Our mission is to become a worldwide reference for education in the field for all professionals involved in the process to disseminate knowledge & skills of Acute Cardiovascular Care.
Our mission is to promote excellence in clinical diagnosis, research, technical development, and education in cardiovascular imaging in Europe.
Our mission is to promote excellence in research, practice, education and policy in cardiovascular health, primary and secondary prevention.
Our mission is to reduce the burden of cardiovascular disease through percutaneous cardiovascular interventions.
Improving the quality of life and reducing sudden cardiac death by limiting the impact of heart rhythm disturbances.
Our mission is to improve quality of life and longevity, through better prevention, diagnosis and treatment of heart failure, including the establishment of networks for its management, education and research.
The ESC Working Groups' goal is to stimulate and disseminate scientific knowledge in different fields of cardiology.
The ESC Councils' goal is to share knowledge among medical professionals practising in specific cardiology domains.
OUR MISSION: TO REDUCE THE BURDEN OF CARDIOVASCULAR DISEASE
A vote on December 2 will definitely influence our profession and CME
A vote on December 2, 2015 (EUCOMED) that will definitely influence our profession and continuing medical education: An editorial commentary from the Editor-in-Chief is a privilege that cannot and should not be misused as to some extent it represents the views of the readers, of the Editorial Board, of the entire interventional community, also represented by the EAPCI and PCR. However this privilege gives us also the right and the duty to inform the community we belong to.
This Expedited Editorial Publication (EEP) describes a recent discussion between representatives of our community and Eucomed, an alliance of European medical technology industries representing around 25,000 designers, manufacturers and suppliers of medical technology in Europe. Eucomed has proposed to all their members, to be ratified by a vote on 2 December 2015, to adhere to a new code of conduct that proposes a controlled framework governing industry sponsorship with the aim to withdraw direct sponsorship for all health care professionals attending conferences and aiming also to limit indirect sponsorship.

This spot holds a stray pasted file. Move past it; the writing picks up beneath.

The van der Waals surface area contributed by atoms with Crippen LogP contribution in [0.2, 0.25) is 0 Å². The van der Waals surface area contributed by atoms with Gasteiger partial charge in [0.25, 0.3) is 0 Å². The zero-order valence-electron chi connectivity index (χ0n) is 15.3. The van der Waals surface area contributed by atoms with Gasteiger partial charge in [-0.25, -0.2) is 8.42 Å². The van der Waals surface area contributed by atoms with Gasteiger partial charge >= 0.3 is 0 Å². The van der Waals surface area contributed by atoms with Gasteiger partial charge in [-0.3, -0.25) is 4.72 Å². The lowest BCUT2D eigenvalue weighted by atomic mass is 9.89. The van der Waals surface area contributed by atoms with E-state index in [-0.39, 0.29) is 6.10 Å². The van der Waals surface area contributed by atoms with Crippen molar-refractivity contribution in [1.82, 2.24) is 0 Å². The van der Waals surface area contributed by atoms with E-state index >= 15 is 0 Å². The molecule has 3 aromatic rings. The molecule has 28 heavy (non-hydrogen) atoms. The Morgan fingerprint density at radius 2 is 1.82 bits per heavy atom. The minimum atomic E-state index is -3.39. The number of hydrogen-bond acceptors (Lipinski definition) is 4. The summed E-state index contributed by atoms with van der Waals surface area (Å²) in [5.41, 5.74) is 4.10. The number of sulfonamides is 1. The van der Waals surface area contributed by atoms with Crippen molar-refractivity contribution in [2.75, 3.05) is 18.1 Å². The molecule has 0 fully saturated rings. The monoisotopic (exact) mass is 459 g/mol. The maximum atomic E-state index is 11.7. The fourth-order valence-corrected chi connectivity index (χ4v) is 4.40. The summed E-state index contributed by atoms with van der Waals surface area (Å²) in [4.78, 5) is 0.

Whilst both parties agree that direct sponsorship can be perceived by the public as an issue in creating inappropriate interactions, we as physicians are concerned that Eucomed´s proposal may:
The phase-out of direct sponsorship as the code foresees will start on 1 January 2018. We as physicians note that there remain many unresolved aspects in the new code hence our plea for a postponement of the phase-out to 2019.
We as a medical community all agree that high quality CME is essential and therefore we believe the challenge of the future is to develop the right model and funding mechanisms so that health care professionals continue to be invited to present their scientific or clinical output at national and international meetings. After all, sharing knowledge, skills and expertise is at the heart of continued medical education and ultimately, is in the best interest of individual patient care.
Patrick W. Serruys, Editor-in-Chief, EuroInterventionWilliam Wijns, Chairman, PCRStephan Windecker, President, EAPCI
© 2017 European Society of Cardiology. All rights reserved